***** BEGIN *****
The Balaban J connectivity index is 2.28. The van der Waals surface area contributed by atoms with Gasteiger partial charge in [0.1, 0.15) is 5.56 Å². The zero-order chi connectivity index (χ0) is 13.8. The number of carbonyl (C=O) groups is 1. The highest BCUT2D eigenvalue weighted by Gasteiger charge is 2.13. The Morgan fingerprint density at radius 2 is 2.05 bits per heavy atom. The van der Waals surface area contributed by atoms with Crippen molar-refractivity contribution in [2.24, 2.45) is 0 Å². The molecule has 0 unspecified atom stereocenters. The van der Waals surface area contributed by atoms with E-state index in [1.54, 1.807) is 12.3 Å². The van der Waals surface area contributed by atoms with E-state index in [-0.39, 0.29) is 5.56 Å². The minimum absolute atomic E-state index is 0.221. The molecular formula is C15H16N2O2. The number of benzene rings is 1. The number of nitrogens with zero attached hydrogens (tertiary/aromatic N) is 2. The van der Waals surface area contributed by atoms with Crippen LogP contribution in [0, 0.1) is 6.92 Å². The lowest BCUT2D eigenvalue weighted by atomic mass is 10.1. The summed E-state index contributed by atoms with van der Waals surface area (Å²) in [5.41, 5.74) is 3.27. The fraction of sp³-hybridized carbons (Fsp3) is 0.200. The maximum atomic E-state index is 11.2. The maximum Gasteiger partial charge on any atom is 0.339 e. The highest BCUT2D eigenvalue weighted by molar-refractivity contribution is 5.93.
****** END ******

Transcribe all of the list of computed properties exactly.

The Balaban J connectivity index is 2.28. The van der Waals surface area contributed by atoms with Gasteiger partial charge in [0.1, 0.15) is 5.56 Å². The zero-order chi connectivity index (χ0) is 13.8. The number of carbonyl (C=O) groups is 1. The highest BCUT2D eigenvalue weighted by Gasteiger charge is 2.13. The Morgan fingerprint density at radius 2 is 2.05 bits per heavy atom. The van der Waals surface area contributed by atoms with Crippen molar-refractivity contribution in [2.24, 2.45) is 0 Å². The molecule has 0 unspecified atom stereocenters. The van der Waals surface area contributed by atoms with E-state index in [1.54, 1.807) is 12.3 Å². The van der Waals surface area contributed by atoms with E-state index in [-0.39, 0.29) is 5.56 Å². The minimum absolute atomic E-state index is 0.221. The molecular formula is C15H16N2O2. The number of benzene rings is 1. The number of nitrogens with zero attached hydrogens (tertiary/aromatic N) is 2. The van der Waals surface area contributed by atoms with Crippen LogP contribution in [0, 0.1) is 6.92 Å². The lowest BCUT2D eigenvalue weighted by atomic mass is 10.1. The summed E-state index contributed by atoms with van der Waals surface area (Å²) in [5.41, 5.74) is 3.27. The fraction of sp³-hybridized carbons (Fsp3) is 0.200. The maximum atomic E-state index is 11.2. The maximum Gasteiger partial charge on any atom is 0.339 e. The highest BCUT2D eigenvalue weighted by molar-refractivity contribution is 5.93.